Stephen loves sports, especially when he can participate in them. Whenever the school hosts a sports event, he tries to get involved. Every November, the sophomore class has traditionally sponsored a flag football tournament known as the “Turkey Bowl.”
Groups of students and groups of alumni and staff create teams that compete against each other. Stephen participated in this event last year, and signed up for it again this year. He was excited about it this year, because the AAI staff team was very organized and had even purchased team shirts for everyone on the team.
Meanwhile, I had signed up to sing in the All AAI Choir which was going to perform for the 80th Anniversary event. I had to find a baby sitter to watch the boys while the two of us were busy at our own particular tasks. When I finally finished with choir practice, I took the boys over to the soccer field to watch the tournament.
During a break, Stephen came over and told me briefly that he thought he hurt his thumb during the early morning practice. Since he didn’t seem very concerned about it, I didn’t pay much attention to it. He continued to play for the rest of the afternoon until his team won the entire tournament and a turkey (which went to the team captain).
When he came home, the knuckle of this right thumb was extremely swollen and had turned different shades of purple. That got my attention. However, it was a Saturday afternoon and we didn’t really know what we should do about it. So, we waited until Monday morning to talk to the school nurse.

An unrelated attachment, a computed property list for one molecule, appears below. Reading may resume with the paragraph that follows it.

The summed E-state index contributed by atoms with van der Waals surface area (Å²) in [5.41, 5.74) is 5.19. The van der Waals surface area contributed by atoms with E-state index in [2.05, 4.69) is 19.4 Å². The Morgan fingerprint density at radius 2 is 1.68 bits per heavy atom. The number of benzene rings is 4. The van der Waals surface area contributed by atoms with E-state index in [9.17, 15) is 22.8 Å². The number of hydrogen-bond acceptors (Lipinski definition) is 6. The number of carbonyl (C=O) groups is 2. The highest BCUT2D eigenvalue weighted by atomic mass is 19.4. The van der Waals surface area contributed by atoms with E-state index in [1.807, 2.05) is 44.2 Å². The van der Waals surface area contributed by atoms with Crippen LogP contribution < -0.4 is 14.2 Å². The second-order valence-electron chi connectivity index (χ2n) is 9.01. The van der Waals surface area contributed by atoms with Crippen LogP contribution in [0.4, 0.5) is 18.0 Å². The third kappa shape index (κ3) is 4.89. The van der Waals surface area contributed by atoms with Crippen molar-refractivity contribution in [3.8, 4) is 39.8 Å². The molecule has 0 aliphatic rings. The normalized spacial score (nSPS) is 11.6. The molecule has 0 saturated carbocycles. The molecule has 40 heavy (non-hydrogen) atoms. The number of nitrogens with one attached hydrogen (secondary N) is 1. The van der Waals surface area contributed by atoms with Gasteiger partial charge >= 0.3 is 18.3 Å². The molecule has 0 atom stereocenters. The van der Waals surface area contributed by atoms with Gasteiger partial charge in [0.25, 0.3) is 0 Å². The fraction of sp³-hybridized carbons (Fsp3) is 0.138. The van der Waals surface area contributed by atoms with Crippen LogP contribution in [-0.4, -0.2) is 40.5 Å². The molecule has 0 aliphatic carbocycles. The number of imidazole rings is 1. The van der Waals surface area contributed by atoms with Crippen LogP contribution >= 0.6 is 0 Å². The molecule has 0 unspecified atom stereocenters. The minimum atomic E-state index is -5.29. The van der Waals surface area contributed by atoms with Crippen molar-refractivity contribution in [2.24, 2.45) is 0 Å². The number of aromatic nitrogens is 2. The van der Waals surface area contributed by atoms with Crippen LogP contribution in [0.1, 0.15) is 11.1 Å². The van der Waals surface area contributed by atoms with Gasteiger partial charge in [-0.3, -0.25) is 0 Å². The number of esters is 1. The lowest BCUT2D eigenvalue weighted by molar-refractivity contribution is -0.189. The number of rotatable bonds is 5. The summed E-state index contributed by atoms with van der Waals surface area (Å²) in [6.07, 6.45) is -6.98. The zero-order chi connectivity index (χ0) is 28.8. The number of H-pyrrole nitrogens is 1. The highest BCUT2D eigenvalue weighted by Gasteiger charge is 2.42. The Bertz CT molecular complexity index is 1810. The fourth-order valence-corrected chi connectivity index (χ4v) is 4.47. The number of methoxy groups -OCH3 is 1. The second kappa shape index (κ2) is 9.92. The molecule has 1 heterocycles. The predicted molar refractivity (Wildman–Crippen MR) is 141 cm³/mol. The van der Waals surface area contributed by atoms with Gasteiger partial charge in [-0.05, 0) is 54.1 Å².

Both she and Stephen agreed that he might have fractured a bone in his thumb. So, she helped us set up an appointment with one of the doctors from “Voz Andes.” This is a mission run hospital located next to the school.
After doing some x-rays, they found that Stephen had a complete fracture of the top bone in his thumb, and close to where the bone meets the knuckle. He was told not to do any lifting but to wear a splint on his thumb for the next four weeks.
So followed four weeks in which Stephen could not help with the dishes, change diapers or help with the bathing of the boys. From November 10 to December 10, Stephen wore a splint on his thumb wherever he went. He was even able to get a fancy splint that he could take off when he showered.
When they finally took the splint off, the doctor told Stephen that he should go into physical therapy for a week to make sure he gets all the mobility back in his thumb. We ended up going to the first physical therapy session and asking the nurse if we might possibly be able to continue the physical therapy at home so that we couldn’t have to keep returning for an hour out of each day of the week.
After examining Stephen’s thumb and deciding that it was healing well, she agreed that Stephen did not need to return for more sessions.
Now that Stephen has full mobility of his thumb, the question has to be asked, “Will you participate in the Turkey Bowl again next year?”
It is probably no surprise to many of you to hear that he answers with a firm, “Of course I will!”